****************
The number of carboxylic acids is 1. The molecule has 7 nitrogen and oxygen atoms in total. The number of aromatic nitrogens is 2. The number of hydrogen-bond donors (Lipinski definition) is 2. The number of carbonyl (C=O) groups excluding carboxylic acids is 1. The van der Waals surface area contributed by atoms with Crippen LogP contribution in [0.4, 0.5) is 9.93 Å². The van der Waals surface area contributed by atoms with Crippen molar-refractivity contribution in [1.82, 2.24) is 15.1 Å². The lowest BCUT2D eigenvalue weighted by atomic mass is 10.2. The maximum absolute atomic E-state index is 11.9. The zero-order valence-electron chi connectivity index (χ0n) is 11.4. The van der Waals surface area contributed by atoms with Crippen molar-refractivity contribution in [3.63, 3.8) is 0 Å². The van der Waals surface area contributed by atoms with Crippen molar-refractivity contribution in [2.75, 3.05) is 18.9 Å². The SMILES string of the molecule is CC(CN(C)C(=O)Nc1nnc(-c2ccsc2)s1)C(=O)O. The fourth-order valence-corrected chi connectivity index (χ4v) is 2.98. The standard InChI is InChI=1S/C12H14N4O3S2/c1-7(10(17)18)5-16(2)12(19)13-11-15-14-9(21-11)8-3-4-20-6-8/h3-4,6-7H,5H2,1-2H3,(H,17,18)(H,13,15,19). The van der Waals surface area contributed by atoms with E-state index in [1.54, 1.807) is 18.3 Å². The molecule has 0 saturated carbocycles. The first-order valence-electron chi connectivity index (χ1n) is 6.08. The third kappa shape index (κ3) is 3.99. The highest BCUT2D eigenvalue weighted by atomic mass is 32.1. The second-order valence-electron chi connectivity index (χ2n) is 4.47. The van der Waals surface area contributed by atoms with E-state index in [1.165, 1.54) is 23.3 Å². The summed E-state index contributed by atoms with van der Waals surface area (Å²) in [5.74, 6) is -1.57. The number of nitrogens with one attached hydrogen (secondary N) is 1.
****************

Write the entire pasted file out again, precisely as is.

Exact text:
The number of carboxylic acids is 1. The molecule has 7 nitrogen and oxygen atoms in total. The number of aromatic nitrogens is 2. The number of hydrogen-bond donors (Lipinski definition) is 2. The number of carbonyl (C=O) groups excluding carboxylic acids is 1. The van der Waals surface area contributed by atoms with Crippen LogP contribution in [0.4, 0.5) is 9.93 Å². The van der Waals surface area contributed by atoms with Crippen molar-refractivity contribution in [1.82, 2.24) is 15.1 Å². The lowest BCUT2D eigenvalue weighted by atomic mass is 10.2. The maximum absolute atomic E-state index is 11.9. The zero-order valence-electron chi connectivity index (χ0n) is 11.4. The van der Waals surface area contributed by atoms with Crippen molar-refractivity contribution in [3.63, 3.8) is 0 Å². The van der Waals surface area contributed by atoms with Crippen molar-refractivity contribution in [2.75, 3.05) is 18.9 Å². The SMILES string of the molecule is CC(CN(C)C(=O)Nc1nnc(-c2ccsc2)s1)C(=O)O. The fourth-order valence-corrected chi connectivity index (χ4v) is 2.98. The standard InChI is InChI=1S/C12H14N4O3S2/c1-7(10(17)18)5-16(2)12(19)13-11-15-14-9(21-11)8-3-4-20-6-8/h3-4,6-7H,5H2,1-2H3,(H,17,18)(H,13,15,19). The van der Waals surface area contributed by atoms with E-state index in [1.54, 1.807) is 18.3 Å². The molecule has 0 saturated carbocycles. The first-order valence-electron chi connectivity index (χ1n) is 6.08. The third kappa shape index (κ3) is 3.99. The highest BCUT2D eigenvalue weighted by atomic mass is 32.1. The second-order valence-electron chi connectivity index (χ2n) is 4.47. The van der Waals surface area contributed by atoms with E-state index in [1.165, 1.54) is 23.3 Å². The summed E-state index contributed by atoms with van der Waals surface area (Å²) in [5.74, 6) is -1.57. The number of nitrogens with one attached hydrogen (secondary N) is 1.